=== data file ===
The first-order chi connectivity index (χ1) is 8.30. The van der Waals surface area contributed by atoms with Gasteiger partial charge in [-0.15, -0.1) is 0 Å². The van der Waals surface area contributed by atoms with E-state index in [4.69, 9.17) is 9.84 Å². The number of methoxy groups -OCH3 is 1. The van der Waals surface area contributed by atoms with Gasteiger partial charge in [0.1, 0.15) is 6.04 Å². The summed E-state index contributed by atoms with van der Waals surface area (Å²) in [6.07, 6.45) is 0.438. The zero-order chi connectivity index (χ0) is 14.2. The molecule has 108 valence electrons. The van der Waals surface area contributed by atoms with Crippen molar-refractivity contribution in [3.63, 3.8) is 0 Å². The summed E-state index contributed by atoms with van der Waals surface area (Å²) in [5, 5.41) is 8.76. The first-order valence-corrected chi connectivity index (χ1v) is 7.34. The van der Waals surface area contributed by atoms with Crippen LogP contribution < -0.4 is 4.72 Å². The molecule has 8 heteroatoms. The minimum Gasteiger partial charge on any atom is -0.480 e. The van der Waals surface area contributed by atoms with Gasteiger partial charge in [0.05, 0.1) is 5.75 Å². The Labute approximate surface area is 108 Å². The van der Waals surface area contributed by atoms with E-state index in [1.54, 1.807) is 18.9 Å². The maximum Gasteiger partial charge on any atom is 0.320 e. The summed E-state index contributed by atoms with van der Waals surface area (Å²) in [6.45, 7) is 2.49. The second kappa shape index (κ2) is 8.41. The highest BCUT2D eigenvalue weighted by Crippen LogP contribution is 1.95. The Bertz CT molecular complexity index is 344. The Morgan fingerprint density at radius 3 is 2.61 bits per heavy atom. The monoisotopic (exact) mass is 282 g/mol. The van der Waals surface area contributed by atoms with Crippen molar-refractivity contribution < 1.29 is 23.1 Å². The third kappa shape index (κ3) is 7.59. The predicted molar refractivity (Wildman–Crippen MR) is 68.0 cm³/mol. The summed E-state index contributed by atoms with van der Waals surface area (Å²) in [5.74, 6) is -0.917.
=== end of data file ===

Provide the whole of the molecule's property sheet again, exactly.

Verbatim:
The first-order chi connectivity index (χ1) is 8.30. The van der Waals surface area contributed by atoms with Gasteiger partial charge in [-0.15, -0.1) is 0 Å². The van der Waals surface area contributed by atoms with E-state index in [4.69, 9.17) is 9.84 Å². The number of methoxy groups -OCH3 is 1. The van der Waals surface area contributed by atoms with Gasteiger partial charge in [0.1, 0.15) is 6.04 Å². The summed E-state index contributed by atoms with van der Waals surface area (Å²) in [6.07, 6.45) is 0.438. The zero-order chi connectivity index (χ0) is 14.2. The molecule has 108 valence electrons. The van der Waals surface area contributed by atoms with Crippen molar-refractivity contribution in [3.63, 3.8) is 0 Å². The summed E-state index contributed by atoms with van der Waals surface area (Å²) in [5, 5.41) is 8.76. The first-order valence-corrected chi connectivity index (χ1v) is 7.34. The van der Waals surface area contributed by atoms with Crippen LogP contribution < -0.4 is 4.72 Å². The molecule has 8 heteroatoms. The minimum Gasteiger partial charge on any atom is -0.480 e. The van der Waals surface area contributed by atoms with Gasteiger partial charge in [0.05, 0.1) is 5.75 Å². The Labute approximate surface area is 108 Å². The van der Waals surface area contributed by atoms with E-state index in [1.54, 1.807) is 18.9 Å². The maximum Gasteiger partial charge on any atom is 0.320 e. The summed E-state index contributed by atoms with van der Waals surface area (Å²) in [6.45, 7) is 2.49. The second kappa shape index (κ2) is 8.41. The highest BCUT2D eigenvalue weighted by Crippen LogP contribution is 1.95. The Bertz CT molecular complexity index is 344. The Morgan fingerprint density at radius 3 is 2.61 bits per heavy atom. The monoisotopic (exact) mass is 282 g/mol. The van der Waals surface area contributed by atoms with Crippen molar-refractivity contribution < 1.29 is 23.1 Å². The third kappa shape index (κ3) is 7.59. The predicted molar refractivity (Wildman–Crippen MR) is 68.0 cm³/mol. The summed E-state index contributed by atoms with van der Waals surface area (Å²) in [5.74, 6) is -0.917.